Here it is, nearly the middle of August (damn near my birthday) and I haven’t posted a blog since the end of July. What with all the new social media marketing, book proofs and editing of the first mystery novel, Dark Side of Sunset Pointe, I haven’t had much time to write. Ah, the business of writing . . . I have to admit, it’s growing on me.


After completing the first draft of the second book, Flight of the Tarantula Hawk, I was thinking about taking a breather—concentrating on marketing the first book and getting it out. After a few days I realized I was missing something . . . WRITING! Writing is why I started all this in the first place.

Stuck on OFF

Creating mystery stories—the pure joy of it . . . Well, mostly. The hardest part is getting started. I’d had a couple ideas kicking around, generally knew the direction I wanted take the series—the master plan and all. But still, sitting down and fleshing out the character back-stories, scoping out locations, researching the basics, it all takes time—the grunt work of getting mystery books going. It’s Physics, pure and simple, overcoming inertia, an object at rest and all that. The only cure is to START. Looks good on paper . . . Hah!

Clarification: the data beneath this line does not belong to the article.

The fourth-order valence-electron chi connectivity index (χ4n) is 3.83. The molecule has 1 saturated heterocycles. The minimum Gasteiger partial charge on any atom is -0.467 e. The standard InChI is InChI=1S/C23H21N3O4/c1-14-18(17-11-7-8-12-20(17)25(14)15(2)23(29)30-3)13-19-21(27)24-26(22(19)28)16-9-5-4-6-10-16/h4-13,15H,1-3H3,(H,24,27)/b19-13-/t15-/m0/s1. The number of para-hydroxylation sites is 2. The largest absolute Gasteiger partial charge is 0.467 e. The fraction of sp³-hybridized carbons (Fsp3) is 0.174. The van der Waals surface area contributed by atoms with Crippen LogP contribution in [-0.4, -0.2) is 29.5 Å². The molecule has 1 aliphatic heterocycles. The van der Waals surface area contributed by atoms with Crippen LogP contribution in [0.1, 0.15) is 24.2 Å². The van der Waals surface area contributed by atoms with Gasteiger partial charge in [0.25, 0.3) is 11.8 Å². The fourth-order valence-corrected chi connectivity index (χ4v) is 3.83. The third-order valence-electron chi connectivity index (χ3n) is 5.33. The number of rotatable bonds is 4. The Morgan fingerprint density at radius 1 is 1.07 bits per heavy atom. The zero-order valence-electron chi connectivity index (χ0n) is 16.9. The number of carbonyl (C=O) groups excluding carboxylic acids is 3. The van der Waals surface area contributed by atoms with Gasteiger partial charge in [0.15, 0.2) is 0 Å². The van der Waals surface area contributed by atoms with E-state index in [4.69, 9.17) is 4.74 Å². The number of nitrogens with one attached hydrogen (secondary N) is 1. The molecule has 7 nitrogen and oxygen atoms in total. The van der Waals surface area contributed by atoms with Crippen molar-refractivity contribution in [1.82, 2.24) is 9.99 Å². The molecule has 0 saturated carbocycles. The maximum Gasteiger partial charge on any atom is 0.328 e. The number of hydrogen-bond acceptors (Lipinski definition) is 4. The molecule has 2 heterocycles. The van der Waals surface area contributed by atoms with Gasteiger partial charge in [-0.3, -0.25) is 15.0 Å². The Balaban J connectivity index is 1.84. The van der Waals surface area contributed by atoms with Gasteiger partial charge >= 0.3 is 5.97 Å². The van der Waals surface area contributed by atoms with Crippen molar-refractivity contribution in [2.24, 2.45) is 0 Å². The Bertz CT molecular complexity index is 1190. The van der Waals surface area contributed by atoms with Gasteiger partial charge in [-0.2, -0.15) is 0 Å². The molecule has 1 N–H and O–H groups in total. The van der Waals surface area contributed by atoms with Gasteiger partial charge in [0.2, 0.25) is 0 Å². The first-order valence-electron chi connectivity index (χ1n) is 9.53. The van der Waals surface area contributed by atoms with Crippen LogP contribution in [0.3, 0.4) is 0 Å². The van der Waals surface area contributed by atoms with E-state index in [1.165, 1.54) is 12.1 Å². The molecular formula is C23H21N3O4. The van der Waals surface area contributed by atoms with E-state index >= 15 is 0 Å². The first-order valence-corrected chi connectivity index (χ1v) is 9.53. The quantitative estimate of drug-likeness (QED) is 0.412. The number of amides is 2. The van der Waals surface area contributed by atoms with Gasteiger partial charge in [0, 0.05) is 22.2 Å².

Grey Daze

Forcing the issue, I carved time out of my schedule (robbing Peter to pay Paul.) Time to do my job—write mystery stories. And it’s official, I’ve started the third book in the Lance Underphal Mystery series. The working title is Grey Daze.

Just a Taste

A few lines from the first chapter titled Cashing In:

The wipers stop as she shuts off the ignition. She stares through the drizzle streaking the windshield, screwing up her courage, telling herself there’s no way she’ll get caught, the plan is perfect. They’ve been working at it for months, getting everything set up. Now it’s time. Only one thing left to do and they’ll be home free. If only she could get her hands to stop shaking.

Elbowing  the door, she squirms thick hips out of the seat, the new-car leather smell fading as she climbs out into the cold. She scurries across the drive and up the crumbling concrete steps, thumbing the remote to lock with a flash and a chirp. Twisting the key, she opens the weather-beaten back door, stepping in out of the wind and rain and into Hell for the last time.